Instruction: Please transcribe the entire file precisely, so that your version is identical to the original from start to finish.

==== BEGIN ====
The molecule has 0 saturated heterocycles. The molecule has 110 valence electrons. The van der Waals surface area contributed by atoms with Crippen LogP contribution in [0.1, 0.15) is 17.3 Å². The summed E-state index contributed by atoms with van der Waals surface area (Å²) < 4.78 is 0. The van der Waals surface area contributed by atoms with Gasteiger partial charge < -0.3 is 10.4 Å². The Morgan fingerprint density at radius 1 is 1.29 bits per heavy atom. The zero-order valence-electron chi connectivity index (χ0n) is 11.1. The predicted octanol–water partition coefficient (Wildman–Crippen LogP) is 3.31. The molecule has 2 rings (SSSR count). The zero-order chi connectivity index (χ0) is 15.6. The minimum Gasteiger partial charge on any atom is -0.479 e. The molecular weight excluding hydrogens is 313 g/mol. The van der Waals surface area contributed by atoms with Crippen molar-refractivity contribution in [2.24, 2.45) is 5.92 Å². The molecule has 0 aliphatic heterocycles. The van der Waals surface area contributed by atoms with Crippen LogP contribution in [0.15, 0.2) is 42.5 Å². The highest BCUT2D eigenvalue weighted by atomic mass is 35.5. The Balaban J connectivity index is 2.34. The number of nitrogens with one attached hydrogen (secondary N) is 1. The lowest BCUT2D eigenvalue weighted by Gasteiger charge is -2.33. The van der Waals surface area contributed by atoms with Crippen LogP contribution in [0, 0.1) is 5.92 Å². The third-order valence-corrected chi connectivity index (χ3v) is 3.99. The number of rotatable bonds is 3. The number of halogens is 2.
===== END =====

The molecule has 0 saturated heterocycles. The molecule has 110 valence electrons. The van der Waals surface area contributed by atoms with Crippen LogP contribution in [0.1, 0.15) is 17.3 Å². The summed E-state index contributed by atoms with van der Waals surface area (Å²) < 4.78 is 0. The van der Waals surface area contributed by atoms with Gasteiger partial charge < -0.3 is 10.4 Å². The Morgan fingerprint density at radius 1 is 1.29 bits per heavy atom. The zero-order valence-electron chi connectivity index (χ0n) is 11.1. The predicted octanol–water partition coefficient (Wildman–Crippen LogP) is 3.31. The molecule has 2 rings (SSSR count). The zero-order chi connectivity index (χ0) is 15.6. The minimum Gasteiger partial charge on any atom is -0.479 e. The molecular weight excluding hydrogens is 313 g/mol. The van der Waals surface area contributed by atoms with Crippen molar-refractivity contribution in [2.24, 2.45) is 5.92 Å². The molecule has 0 aliphatic heterocycles. The van der Waals surface area contributed by atoms with Crippen LogP contribution in [0.15, 0.2) is 42.5 Å². The highest BCUT2D eigenvalue weighted by atomic mass is 35.5. The Balaban J connectivity index is 2.34. The number of nitrogens with one attached hydrogen (secondary N) is 1. The lowest BCUT2D eigenvalue weighted by Gasteiger charge is -2.33. The van der Waals surface area contributed by atoms with Crippen LogP contribution in [0, 0.1) is 5.92 Å². The third-order valence-corrected chi connectivity index (χ3v) is 3.99. The number of rotatable bonds is 3. The number of halogens is 2.